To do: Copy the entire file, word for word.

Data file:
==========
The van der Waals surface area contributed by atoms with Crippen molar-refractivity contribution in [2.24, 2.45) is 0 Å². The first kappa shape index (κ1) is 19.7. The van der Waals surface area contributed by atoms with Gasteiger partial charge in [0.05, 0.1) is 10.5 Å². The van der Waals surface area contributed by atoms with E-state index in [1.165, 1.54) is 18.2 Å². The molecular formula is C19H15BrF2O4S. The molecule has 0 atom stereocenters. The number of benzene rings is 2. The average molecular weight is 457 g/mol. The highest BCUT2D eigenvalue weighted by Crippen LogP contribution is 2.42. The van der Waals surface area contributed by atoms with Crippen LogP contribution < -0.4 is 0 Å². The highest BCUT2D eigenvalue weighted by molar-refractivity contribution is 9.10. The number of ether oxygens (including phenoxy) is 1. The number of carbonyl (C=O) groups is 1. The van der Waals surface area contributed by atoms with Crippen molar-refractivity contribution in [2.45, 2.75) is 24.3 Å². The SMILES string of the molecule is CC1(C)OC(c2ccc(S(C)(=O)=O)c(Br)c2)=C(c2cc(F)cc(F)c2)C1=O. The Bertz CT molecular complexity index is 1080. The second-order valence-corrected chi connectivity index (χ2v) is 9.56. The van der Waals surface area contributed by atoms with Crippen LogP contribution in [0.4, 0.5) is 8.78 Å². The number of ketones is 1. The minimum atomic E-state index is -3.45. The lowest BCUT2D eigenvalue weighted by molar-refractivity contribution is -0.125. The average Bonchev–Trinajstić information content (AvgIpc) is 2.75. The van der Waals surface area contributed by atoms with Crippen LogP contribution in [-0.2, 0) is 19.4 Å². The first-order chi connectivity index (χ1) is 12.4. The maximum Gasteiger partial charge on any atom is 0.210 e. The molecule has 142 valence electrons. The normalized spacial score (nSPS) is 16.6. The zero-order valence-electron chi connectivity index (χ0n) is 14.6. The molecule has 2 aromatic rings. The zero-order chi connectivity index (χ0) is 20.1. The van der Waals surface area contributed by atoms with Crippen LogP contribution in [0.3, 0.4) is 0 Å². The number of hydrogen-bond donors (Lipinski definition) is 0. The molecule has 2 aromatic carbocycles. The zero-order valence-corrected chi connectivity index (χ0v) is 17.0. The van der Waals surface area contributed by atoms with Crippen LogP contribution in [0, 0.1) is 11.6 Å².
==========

The van der Waals surface area contributed by atoms with Crippen molar-refractivity contribution in [2.24, 2.45) is 0 Å². The first kappa shape index (κ1) is 19.7. The van der Waals surface area contributed by atoms with Gasteiger partial charge in [0.05, 0.1) is 10.5 Å². The van der Waals surface area contributed by atoms with E-state index in [1.165, 1.54) is 18.2 Å². The molecular formula is C19H15BrF2O4S. The molecule has 0 atom stereocenters. The number of benzene rings is 2. The average molecular weight is 457 g/mol. The highest BCUT2D eigenvalue weighted by Crippen LogP contribution is 2.42. The van der Waals surface area contributed by atoms with Crippen LogP contribution < -0.4 is 0 Å². The highest BCUT2D eigenvalue weighted by molar-refractivity contribution is 9.10. The number of ether oxygens (including phenoxy) is 1. The number of carbonyl (C=O) groups is 1. The van der Waals surface area contributed by atoms with Crippen molar-refractivity contribution in [2.45, 2.75) is 24.3 Å². The SMILES string of the molecule is CC1(C)OC(c2ccc(S(C)(=O)=O)c(Br)c2)=C(c2cc(F)cc(F)c2)C1=O. The Bertz CT molecular complexity index is 1080. The second-order valence-corrected chi connectivity index (χ2v) is 9.56. The van der Waals surface area contributed by atoms with Crippen LogP contribution in [0.4, 0.5) is 8.78 Å². The number of ketones is 1. The minimum atomic E-state index is -3.45. The lowest BCUT2D eigenvalue weighted by molar-refractivity contribution is -0.125. The average Bonchev–Trinajstić information content (AvgIpc) is 2.75. The van der Waals surface area contributed by atoms with Crippen LogP contribution in [-0.2, 0) is 19.4 Å². The first-order chi connectivity index (χ1) is 12.4. The maximum Gasteiger partial charge on any atom is 0.210 e. The molecule has 142 valence electrons. The normalized spacial score (nSPS) is 16.6. The zero-order valence-electron chi connectivity index (χ0n) is 14.6. The molecule has 2 aromatic rings. The zero-order chi connectivity index (χ0) is 20.1. The van der Waals surface area contributed by atoms with Crippen LogP contribution in [0.3, 0.4) is 0 Å². The number of hydrogen-bond donors (Lipinski definition) is 0. The molecule has 2 aromatic carbocycles. The zero-order valence-corrected chi connectivity index (χ0v) is 17.0. The van der Waals surface area contributed by atoms with Crippen LogP contribution in [0, 0.1) is 11.6 Å².